Difficult, time-consuming, and expensive litigation with uncertain results – such as this case represents – is assuredly not a sensible way to manage the Nation’s retirement system for either employers or employees. Sadly, at least for now, litigation appears to be the only option available to them.
In a 122 page opus on ERISA law (download here), District Court Judge Mark Kravitz has issued a fascinating and thorough decision, Amara v. CIGNA Corp. et al analyzing one company’s change in 1998 from a traditional defined benefit plan to a cash balance plan. The decision — despite its length — is a fairly easy legal read (as easy as reading a legal decision can be, of course) and does a good job at explaining the different theories that have developed in such a conversion.
I’ll quote from the beginning below, but the keys to the case are:
1) The conversion of CIGNA’s retirement plan to a cash balance plan did not discriminate against older workers. As the court stated, "To the contrary, the CIGNA Plan provides greater annual benefits to older workers who are similarly situated to younger workers." The court wisely observed that any apparent difference in benefits from a worker retiring in 2015 to a worker retiring in 2030 is due to the "time value of money" or interest, not discrimination.
2) CIGNA can, however, be liable for its failure to provide proper notices to the retirees and failure to explain things in an easy to understood manner. The court seems to suggest that only non-monetary relief may apply in such circumstances, but has left the issue to further briefings.
For Connecticut, the decision ought to become required reading for those interested in ERISA issues such as cash balance plan conversions, anti-backloading and non-forfeiture rules, and plan descriptions and disclosures.
I’ll leave it to Judge Kravitz’s own words to describe the importance of these issues:
Since the mid-1980s, hundreds of U.S. employers have converted their traditional defined benefit pension plans into what are known as "cash balance" retirement plans. In fact, according to the Pension Benefit Guaranty Corporation, over 1,500 cash balance plans and other similar hybrid plans were in existence as of 2003, providing pension benefits to over 8 million participants,approximately one-quarter of the total employee population covered by defined benefit plans.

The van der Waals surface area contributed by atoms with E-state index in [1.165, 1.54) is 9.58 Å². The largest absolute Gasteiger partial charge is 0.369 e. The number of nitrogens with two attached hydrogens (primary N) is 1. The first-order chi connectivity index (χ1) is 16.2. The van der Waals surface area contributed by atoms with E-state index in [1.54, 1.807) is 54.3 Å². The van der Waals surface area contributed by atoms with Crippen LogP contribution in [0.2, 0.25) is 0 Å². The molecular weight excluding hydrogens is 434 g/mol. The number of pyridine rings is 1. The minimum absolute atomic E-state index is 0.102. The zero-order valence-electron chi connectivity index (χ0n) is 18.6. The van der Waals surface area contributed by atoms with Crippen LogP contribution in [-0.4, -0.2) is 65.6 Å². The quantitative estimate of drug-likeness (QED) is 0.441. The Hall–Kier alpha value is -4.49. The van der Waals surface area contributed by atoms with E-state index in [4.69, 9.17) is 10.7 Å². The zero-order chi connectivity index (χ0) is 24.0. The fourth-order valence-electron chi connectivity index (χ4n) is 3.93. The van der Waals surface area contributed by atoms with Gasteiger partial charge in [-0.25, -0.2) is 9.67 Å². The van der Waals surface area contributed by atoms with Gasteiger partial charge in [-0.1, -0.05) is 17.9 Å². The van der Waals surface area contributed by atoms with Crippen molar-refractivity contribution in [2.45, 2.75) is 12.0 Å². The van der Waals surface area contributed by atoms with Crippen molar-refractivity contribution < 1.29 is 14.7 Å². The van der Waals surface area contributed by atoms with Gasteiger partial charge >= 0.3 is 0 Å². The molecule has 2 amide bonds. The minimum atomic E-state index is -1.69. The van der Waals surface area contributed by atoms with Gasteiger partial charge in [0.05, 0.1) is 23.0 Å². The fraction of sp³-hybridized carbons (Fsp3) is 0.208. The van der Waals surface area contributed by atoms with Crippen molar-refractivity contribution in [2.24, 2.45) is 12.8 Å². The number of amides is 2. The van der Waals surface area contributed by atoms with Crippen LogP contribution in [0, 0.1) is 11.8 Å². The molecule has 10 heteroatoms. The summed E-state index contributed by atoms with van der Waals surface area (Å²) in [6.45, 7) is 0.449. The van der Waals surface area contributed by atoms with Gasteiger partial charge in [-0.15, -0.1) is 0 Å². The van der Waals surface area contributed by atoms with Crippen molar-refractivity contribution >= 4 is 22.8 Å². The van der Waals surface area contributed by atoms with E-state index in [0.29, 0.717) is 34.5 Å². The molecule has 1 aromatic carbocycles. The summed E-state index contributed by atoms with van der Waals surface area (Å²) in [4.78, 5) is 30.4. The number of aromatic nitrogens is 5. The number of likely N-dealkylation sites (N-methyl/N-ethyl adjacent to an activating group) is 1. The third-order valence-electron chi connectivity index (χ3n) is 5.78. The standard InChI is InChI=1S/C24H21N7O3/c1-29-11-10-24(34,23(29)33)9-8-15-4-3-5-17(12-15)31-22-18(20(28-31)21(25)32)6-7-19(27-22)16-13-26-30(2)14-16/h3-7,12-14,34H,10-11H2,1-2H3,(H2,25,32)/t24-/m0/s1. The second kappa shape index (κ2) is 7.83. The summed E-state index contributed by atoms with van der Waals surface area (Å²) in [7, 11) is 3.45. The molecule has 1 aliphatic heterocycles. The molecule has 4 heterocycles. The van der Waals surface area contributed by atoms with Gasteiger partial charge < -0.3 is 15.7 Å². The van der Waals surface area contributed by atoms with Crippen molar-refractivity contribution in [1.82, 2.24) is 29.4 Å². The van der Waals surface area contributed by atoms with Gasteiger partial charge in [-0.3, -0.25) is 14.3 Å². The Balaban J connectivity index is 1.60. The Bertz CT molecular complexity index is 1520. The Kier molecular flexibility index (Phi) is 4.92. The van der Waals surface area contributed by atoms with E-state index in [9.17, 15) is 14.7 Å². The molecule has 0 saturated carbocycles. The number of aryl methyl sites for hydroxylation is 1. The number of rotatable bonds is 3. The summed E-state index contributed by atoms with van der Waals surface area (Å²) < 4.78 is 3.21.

Like many other corporations, CIGNA Corporationconverted its traditional defined benefit plan to a cash balance plan, in 1998.Despite their popularity among employers, cash balance plans have spawned considerable litigation. This case is yet another in a long list of cases challenging an employer’s conversion to a cash balance retirement plan under the Employee Retirement Income Security Act ("ERISA").
Plaintiffs consist of a class of current and former CIGNA employees who participated in CIGNA’s traditional defined benefit plan before January 1, 1998 and have participated in CIGNA’s cash balance plan since that time. Plaintiffs and Defendants raise numerous class, sub-class, and individual claims and defenses. At the risk of over-simplification, however, the central issues in this case may generally be described as follows:whether CIGNA’s cash balance plan is age discriminatory or otherwise violates certain non-forfeiture and anti-backloading rules under ERISA; whether CIGNA gave the notices and other disclosures required by ERISA; and whether the information CIGNA provided its employees about the conversion and the cash balance plan in summary plan descriptions and other materials satisfied ERISA’s requirements.
The questions raised in this case are vitally important to both employers and employees (and their families). Given how profoundly significant retirement plans and planning are to the great majority of Americans – employees and employers alike – this is one area where the answers should be clear, explicit, and definite. Regrettably, however, the answers to the issues raised by these parties are not entirely clear, in large measure due to the fact that ERISA, and the regulations under it, are often lamentably obscure – to describe them as a tangled web does not do them justice. On top of that, there are conflicting decisions around the country on identical issues, making planning for nationwide enterprises impossible. …